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September 4, 2009

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Scholar Robert. B. Reich considers leadership, management ability, and team-building as essential qualities of an entrepreneur. This concept has its origins in the work of Richard Cantillon in his Essai sur la Nature du Commerce en Général (1755) and Jean-Baptiste Say (1803 or 1834)

in his Treatise on Political Economy.

A more generally held theory is that entrepreneurs emerge from the population on demand, from the combination of opportunities and people well-positioned to take advantage of them. An entrepreneur may perceive that they are among the few to recognize or be able to solve a problem. In this view, one studies on one side the distribution of information available to would-be entrepreneurs (see Austrian School economics) and on the other, how environmental factors (access to capital, competition, etc.), change the rate of a society's production of entrepreneurs.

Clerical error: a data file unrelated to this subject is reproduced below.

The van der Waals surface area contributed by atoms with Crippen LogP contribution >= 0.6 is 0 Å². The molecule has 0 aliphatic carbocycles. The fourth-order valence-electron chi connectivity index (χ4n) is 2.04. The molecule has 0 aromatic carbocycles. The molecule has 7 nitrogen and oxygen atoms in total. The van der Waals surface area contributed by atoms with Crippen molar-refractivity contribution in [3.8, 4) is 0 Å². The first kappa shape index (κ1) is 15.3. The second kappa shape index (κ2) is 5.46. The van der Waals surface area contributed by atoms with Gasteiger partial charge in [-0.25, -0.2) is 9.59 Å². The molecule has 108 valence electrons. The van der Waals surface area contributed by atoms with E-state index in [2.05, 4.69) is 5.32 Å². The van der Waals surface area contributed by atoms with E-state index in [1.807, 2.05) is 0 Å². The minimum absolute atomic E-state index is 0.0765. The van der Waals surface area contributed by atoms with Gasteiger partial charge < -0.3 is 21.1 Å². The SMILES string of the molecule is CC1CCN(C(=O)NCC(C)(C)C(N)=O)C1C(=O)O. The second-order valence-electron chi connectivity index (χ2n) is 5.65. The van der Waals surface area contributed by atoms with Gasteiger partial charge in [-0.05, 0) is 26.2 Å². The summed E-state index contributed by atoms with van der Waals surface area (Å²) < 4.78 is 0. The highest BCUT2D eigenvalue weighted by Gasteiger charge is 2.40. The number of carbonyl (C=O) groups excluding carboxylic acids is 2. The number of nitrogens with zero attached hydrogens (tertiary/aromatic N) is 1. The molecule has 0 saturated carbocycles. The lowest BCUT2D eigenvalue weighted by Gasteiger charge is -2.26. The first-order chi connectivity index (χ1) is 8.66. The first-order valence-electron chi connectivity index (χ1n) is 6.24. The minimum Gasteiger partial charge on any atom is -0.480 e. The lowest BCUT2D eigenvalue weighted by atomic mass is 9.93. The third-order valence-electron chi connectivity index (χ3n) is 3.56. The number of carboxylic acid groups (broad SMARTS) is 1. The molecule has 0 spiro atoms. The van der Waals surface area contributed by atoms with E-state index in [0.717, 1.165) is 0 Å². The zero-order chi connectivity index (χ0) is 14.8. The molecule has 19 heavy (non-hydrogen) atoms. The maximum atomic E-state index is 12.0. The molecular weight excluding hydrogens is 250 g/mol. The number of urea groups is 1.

A prominent theorist of the Austrian School in this regard is Joseph Schumpeter, who saw the entrepreneur as innovators and popularized the uses of the phrase creative destruction to describe his view of the role of entrepreneurs in changing business norms. Creative destruction dealt with the changes entrepreneurial activity makes every time a new process, product or company enters the market.

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